Friday, October 09, 2009

Gut Check: Here's the Meat of the Problem - washingtonpost.com

I agree... why are people so prickly when you suggest that, maybe, you know, eating too much meat is bad all around... It's bad for YOU, it's bad for the environment, and eating less is easy.
Gut Check: Here's the Meat of the Problem - washingtonpost.com: "But the result isn't funny at all: Two researchers at the University of Chicago estimated that switching to a vegan diet would have a bigger impact than trading in your gas guzzler for a Prius (PDF). A study out of Carnegie Mellon University found that the average American would do less for the planet by switching to a totally local diet than by going vegetarian one day a week. That prompted Rajendra Pachauri, the head of the United Nations Intergovernmental Panel on Climate Change, to recommend that people give up meat one day a week to take pressure off the atmosphere. The response was quick and vicious. 'How convenient for him,' was the inexplicable reply from a columnist at the Pittsburgh Tribune Review. 'He's a vegetarian.'

The visceral reaction against anyone questioning our God-given right to bathe in bacon has been enough to scare many in the environmental movement away from this issue. The National Resources Defense Council has a long page of suggestions for how you, too, can 'fight global warming.' As you'd expect, 'Drive Less' is in bold letters. There's also an endorsement for 'high-mileage cars such as hybrids and plug-in hybrids.' They advise that you weatherize your home, upgrade to more efficient appliances and even buy carbon offsets. The word 'meat' is nowhere to be found."

6 comments:

Watch Me Eat said...

Or at least stop eating beef. I forget where I originally read this, but it's amazing how energy goes into getting a cow big enough for market compared to the amount of energy humans get by eating a piece of the cow. I can't find the article now, but you only get something like 0.02% of the energy that went into the cow when digesting it. Eating smaller animals, even sheep and goats, but especially birds like chickens are much more energy efficient!

Randy said...

Well, from a grass-fed perspective, there isn't a shortage in the input of energy to that ruminant. If the animal (cow, sheep, goat, or hey, llama) harvests its own food, then no pollution has been done to add energy to the cow. Basically, its a solar powered, self-replicating lawn mower. And its edible too! (Which is way better than that self-replicating soloar powered robot lawn mower which is plotting my eventual servitude in a dark corner of my shed.)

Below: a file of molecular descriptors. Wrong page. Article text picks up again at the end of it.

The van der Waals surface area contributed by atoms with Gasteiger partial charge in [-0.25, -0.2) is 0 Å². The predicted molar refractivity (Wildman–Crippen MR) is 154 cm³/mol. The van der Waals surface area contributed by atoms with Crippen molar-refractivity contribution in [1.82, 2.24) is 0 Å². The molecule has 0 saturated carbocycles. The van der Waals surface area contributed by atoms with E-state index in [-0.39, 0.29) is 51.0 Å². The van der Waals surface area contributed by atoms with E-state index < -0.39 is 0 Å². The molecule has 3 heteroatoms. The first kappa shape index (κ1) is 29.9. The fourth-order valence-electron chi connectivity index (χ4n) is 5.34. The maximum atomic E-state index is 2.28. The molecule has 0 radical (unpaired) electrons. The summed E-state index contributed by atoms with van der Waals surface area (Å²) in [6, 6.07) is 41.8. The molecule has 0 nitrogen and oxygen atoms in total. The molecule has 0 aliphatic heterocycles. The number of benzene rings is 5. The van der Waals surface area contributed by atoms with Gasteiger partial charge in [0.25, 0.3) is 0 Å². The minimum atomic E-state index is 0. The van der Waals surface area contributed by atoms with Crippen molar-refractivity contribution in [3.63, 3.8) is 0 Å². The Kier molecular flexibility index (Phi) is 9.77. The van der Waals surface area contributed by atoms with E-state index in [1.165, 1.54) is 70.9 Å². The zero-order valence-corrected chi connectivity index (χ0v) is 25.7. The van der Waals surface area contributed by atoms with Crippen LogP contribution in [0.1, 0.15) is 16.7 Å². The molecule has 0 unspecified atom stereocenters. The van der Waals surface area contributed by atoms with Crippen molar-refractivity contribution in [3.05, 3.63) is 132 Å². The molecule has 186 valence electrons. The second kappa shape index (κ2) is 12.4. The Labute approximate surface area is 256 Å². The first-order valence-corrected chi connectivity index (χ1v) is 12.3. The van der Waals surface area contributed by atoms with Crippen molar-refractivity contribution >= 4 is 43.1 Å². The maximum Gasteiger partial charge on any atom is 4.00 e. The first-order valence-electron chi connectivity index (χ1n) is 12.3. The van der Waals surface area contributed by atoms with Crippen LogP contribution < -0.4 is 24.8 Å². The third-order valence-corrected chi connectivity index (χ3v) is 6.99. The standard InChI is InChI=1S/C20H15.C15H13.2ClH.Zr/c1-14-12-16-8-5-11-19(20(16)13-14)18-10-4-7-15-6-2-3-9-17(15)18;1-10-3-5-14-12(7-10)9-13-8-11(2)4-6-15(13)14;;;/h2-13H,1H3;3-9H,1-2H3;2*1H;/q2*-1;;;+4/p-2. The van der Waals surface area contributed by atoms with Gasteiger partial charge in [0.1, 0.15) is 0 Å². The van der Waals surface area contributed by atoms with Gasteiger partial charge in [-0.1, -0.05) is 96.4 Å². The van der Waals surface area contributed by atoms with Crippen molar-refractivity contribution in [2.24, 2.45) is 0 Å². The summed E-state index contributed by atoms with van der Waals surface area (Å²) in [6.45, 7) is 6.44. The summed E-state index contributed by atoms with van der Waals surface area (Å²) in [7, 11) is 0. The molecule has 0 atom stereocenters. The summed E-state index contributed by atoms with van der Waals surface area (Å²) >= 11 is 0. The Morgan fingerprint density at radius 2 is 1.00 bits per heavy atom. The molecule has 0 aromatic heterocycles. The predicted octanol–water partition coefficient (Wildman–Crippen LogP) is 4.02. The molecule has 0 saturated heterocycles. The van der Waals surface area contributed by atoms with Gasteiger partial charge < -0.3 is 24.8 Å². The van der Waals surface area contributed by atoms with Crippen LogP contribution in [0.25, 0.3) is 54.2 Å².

The harvest of small species has a lower investment in the animal, but birds like the improved chicken varieties that you're thinking about, would need a high-energy diet with purchased grain and oilseeds. You could grow your own, theoretically, but even Harvey Usery only grows something like 10% of his chicken feed ration.

I am in full agreement that its just not healthy for a person to consume meat multiple times each day. No one would do that if they had to slaughter all the meat that they eat. Slaughtering, especially home rearing and home butchering, is HARD WORK, and not for the faint of heart. But there is a reason that such hard work has been done for millenia. We need some animal products, especially the saturated fats, in our diet in order to have happy, healthy lives. (This public service announcement brought to you by the Weston A Price Foundation...)

Anonymous said...

Live and let live

Steven Hunt said...

There are many angles to this issue, and I would check out Charles Eisenstien's writing on this topic, as well as the ecological crisis that is mounting. His 2006 book The Ascent of Humanity is quite compelling and thourough.

Sustainability, for me, is the key. As well, the factory farming methods are ugly and barbaric.


If something strikes me as ugly, it's my cue to stay away from it.

I only consume non-factory forms of meat, and seafood species that are not under threat of extinction.
That said, commercial fishing is pretty brutal, and certainly isn't 'sustainable'.

Our goal is to develop our own meat sources at the farm, little by little. Free-range chickens and, hopefully, a water buffalo or two.

(A friend of the family that we lease our two acres from caught two wild pigs that he is fattening up in a horse stall. This is pretty ugly--especially since he fancies himself a hunter. I respect hunters--especially those that think a bit more deeply about the socio/ethical/ecological ramifications of this millenia old activity.)

Our chinampa experiment will encompass farming fish in our retention pond projects--stocking the ponds with base, introducing bullfrogs, snails, ect. However, we will definately have to test for pollutants.

As with all of our projects, all this happens very slowly.

First we learn the wisdom/art of nurturing life from the level of seed--then we might gain sustainance with Nature's blessing.

Fukuoka's book "One Straw Revolution" and several interviews of him really got me thinking...

blstone said...

Since raising our own vegetables, we have been eating less meat and really enjoying these veggies. Also our grandson took up fishing and he has given us an abundance of them which we really enjoy.
Needless to say the beef has been sort of forgotten which really has helped my husband's cholesterol but now we find that we both are anemic so one must eat some beef but how much is enough or not?

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